More Than Ever, Americans Are Dying By Accident
June 11, 2016
A new report from the National Safety Council shows more than 136,000 people in the U.S. died accidentally in 2014, the highest number ever recorded. That’s an increase of 4.2 percent from the year before and 15.5 percent more than a decade ago.
The higher accidental death rate is being fueled in large part by the opioid and heroin epidemic.
video supplement to:
Attention-Deficit/Hyperactivity Disorder: A Preventable Epidemic?
Arch Pediatr Adolesc Med. 2012;166(12):1182-1184.
Better Parenting Skills May Break the Poverty–Disease Connection
Helping parents to help their children can close the rich–poor health gap
By Sir Michael Marmot on March 1, 2016
Sir Michael Marmot directs the Institute of Health Equity at University College London and is president of the World Medical Association for 2015–2016. His book The Health Gap was published by Bloomsbury in 2015.
Fighting the ‘Cockroach of Mosquitoes’
The Zika-carrying Aedes aegypti species bites by day and hides indoors by night, making it hard to eliminate
By Betsy McKay et al.
Feb. 11, 2016
Experts working to halt the spread of the Zika, dengue and chikungunya viruses face a stubborn foe in the main mosquito that transmits them, and some of the many methods under consideration for fighting them are stirring controversy.
The Aedes aegypti mosquito primarily responsible for spreading these diseases has been called “the cockroach of mosquitoes.” It thrives around people, particularly in the densely packed neighborhoods that are common in the tropics. It bites during the day and hides at night in dark corners,…
Guess What Makes The Cut As A ‘Smart Snack’ In Schools? Hot Cheetos
March 28, 2015
These aren’t just any Flamin’ Hot Cheetos. They’re a reformulated version with less fat, less salt and more whole grains. But is that really what the scientists at the Institute of Medicine had in mind when they wrote the recommendations that would become the Smart Snack rules?
In Chicago, schools get a 20 percent commission on all sales.
From Surgeon General To Smoking Foe: Remembering Dr. Steinfeld
August 06, 2014
JESSE STEINFELD: I hope that in this next year each American citizen will review for himself the summary findings of what is no longer an honest disagreement among medical scientists about the hazards of cigarette smoking. There is no disagreement. Cigarette smoking is deadly.
CORNISH: In 1972 Steinfeld issued a blistering report on the hazards of secondhand smoke. And the next year he was forced out of office. But not before he instituted tougher warning labels on cigarette packages and a smoking ban inside government buildings. Doctor Steinfeld died yesterday at age 87. To speak more about his legacy we turn to Stanton Glantz. He studies the health effects of secondhand smoke at the University of California, San Francisco.
GLANTZ: He’s a fearless guy. And it’s important to remember that the tobacco industry’s primary defense against the evidence that smoking was causing disease was to say it was an open question – that reasonable scientists could disagree. Steinfeld said, no – the evidence is overwhelming that smoking is causing disease.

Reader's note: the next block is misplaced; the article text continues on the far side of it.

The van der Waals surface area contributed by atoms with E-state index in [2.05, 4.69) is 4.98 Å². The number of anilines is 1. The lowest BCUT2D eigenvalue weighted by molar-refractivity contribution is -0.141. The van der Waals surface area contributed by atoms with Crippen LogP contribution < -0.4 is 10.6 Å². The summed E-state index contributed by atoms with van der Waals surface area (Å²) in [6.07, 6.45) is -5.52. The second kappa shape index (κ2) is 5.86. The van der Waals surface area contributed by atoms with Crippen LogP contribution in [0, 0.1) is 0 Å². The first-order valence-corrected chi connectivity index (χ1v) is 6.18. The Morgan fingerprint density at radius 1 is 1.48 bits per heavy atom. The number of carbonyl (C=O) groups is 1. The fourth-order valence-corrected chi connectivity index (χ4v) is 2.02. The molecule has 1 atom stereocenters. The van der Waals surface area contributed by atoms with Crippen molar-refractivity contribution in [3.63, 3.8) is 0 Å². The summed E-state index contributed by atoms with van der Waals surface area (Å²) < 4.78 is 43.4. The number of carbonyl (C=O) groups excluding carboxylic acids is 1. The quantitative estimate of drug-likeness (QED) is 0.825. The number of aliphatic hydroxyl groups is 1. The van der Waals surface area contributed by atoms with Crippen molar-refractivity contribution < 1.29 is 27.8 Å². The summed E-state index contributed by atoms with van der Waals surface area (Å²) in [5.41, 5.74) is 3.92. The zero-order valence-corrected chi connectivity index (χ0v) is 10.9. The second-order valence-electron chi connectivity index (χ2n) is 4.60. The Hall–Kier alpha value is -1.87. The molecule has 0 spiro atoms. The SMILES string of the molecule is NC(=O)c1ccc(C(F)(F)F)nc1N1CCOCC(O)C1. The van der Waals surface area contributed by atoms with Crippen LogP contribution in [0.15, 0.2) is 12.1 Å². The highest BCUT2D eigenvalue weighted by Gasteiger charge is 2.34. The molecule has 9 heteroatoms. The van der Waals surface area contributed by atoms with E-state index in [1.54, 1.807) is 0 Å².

We don’t know enough about low-dose radiation risk
5 April 2011
The long-term risks to health of low levels of radiation are still poorly known, says David J. Brenner. A combination of more studies of exposed populations and basic research is needed.
We have been studying the risk of radiation since the discovery of radioactivity more than a century ago
with the exception of studies of a couple of specific cancers — thyroid cancer and leukaemia — no large-scale systematic cancer studies have been carried out on the exposed populations
Surgeon General Adds New Risks To Long List Of Smoking’s Harms
January 17, 2014
an impressive list of disorders newly deemed to be caused by smoking. They include:
“Smoking really is even worse than we knew,” Dr. Thomas Frieden, director of the Centers for Disease Control and Prevention
Frieden says smoking is more lethal than it used to be. “Even though the Americans who smoke are smoking fewer cigarettes, the risk of dying among smokers is increasing,” he notes, quoting the new report.
companies have re-engineered cigarettes in recent decades, changing the way people inhale and increasing the toxic components of smoke.
The trend is striking. Between 1959 and 2010, the risk of lung cancer among women jumped from about three times that of those who never smoked to 26 times. Among men who smoke, the lung cancer rate more than doubled, from 12 times to 25 times the risk of never-smokers.
The CDC says changes in cigarette design and composition since the 1950s have shifted the pattern of lung cancers from a type called squamous cell carcinomas to adenocarcinomas. That’s one reason why smoking has become more deadly.
“e-cigarettes … I have grave concerns that they’re doing more harm than good.”
Researchers at TransPHorm are investigating the use of machine translation technology to shorten the time and costs of translating public health materials. The end goal of this research is to improve access to health information within limited English proficiency (LEP) populations.